TJ Tollakson Q&A

The full interview with triathlete-come-engineer TJ, as featured in our August issue

Great win at Eagleman recently. How would you say your 2011 season is going so far?
Thank you! I was very pleased with my race at Eagleman, it was a well-executed race against a top notch field.
My 2011 season is going well, and I’m happy, but it got off to a rocky start. I actually blew out a tyre during my first race of the year in New Orleans. I was having a great race and with two miles remaining on the bike I blew my tyre sidewall and crashed riding about 30mph. I couldn’t boot the tyre so I just rode two miles on my Zipp 808 Firecrest Carbon Clincher rim – not ideal. But I wanted to finish since I was fit and having a good day before the crash. I ended up having a great run split but I left with no money, lots of expenses, and some road rash.
My second race was Ironman St. George. I was pleased with another Ironman podium finish (five consecutive non-Kona IM podiums), but struggled on the bike and early portions of the run with a bad stomach. That is part of racing, and I overcame it the best I could and ended up having my fastest Ironman run (and first sub-3hr) to date.
You’ve finished in the 30s twice at Kona. What do you think it will take to make it into the top 20?
The past couple of years I’ve really struggled with injury problems. This winter I had surgery on both hips to repair torn labrums in my hip joints. The surgery was a success and it has allowed me to train with the proper volume and intensity to compete at the top of the sport.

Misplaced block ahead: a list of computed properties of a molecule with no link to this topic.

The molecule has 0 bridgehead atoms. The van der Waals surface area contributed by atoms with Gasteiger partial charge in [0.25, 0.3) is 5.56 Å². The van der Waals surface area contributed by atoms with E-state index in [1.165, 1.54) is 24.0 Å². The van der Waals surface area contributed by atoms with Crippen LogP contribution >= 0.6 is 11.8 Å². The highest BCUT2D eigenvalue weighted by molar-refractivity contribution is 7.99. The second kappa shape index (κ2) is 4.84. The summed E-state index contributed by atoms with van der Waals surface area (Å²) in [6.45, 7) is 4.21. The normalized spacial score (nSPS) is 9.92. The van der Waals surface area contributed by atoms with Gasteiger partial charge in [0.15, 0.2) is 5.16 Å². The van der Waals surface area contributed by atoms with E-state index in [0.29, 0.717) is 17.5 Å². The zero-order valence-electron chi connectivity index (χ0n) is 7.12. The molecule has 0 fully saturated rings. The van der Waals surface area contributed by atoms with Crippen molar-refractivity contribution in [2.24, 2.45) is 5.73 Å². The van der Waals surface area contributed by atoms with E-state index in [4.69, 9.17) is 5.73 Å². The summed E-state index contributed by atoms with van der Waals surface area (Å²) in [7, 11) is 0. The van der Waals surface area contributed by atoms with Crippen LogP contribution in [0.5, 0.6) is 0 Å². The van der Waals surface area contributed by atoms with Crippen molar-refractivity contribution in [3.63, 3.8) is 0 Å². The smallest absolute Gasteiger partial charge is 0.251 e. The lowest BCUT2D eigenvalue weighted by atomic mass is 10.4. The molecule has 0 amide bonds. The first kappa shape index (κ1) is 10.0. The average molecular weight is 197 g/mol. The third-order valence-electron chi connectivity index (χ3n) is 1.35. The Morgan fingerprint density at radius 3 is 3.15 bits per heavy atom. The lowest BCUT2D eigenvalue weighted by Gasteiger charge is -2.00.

Patience is really key when racing Ironman and even more so in Kona. Last year, I made an early move with some of the top cyclists in the sport (Normann Stadler, Andreas Raelert, Marino Vanhoenacker) but used too much too soon and ended up riding in with the chase pack. I need to be more patient when racing Ironman and let the race unfold a bit more. Kona is very tricky because it’s so much more tactical than any other Ironman event. Every mistake in Kona is amplified 20 times, so you have to minimize errors and capitialise on opportunities.
I’m excited this year only the top 50 men will be racing. The race tactics will change again and I’m looking forward to being a part of that change. My coach, Cliff English, is probably the best Ironman coach in the business so he knows how to best prepare for battle on the lava fields, and I trust in his plan and instincts. Cliff and I have really built a solid coach-athlete relationship over the last couple of years.
We see you’re scheduled to race the Hy-Vee World Cup (on 4 September). What’s the reason behind that?
I started my professional career living at the Olympic Training Centre in Colorado Springs and doing ITU racing. I quickly transitioned to non-drafting and then to Ironman because of my talents and aspirations. But at the core I will always have a love for Olympic-distance racing.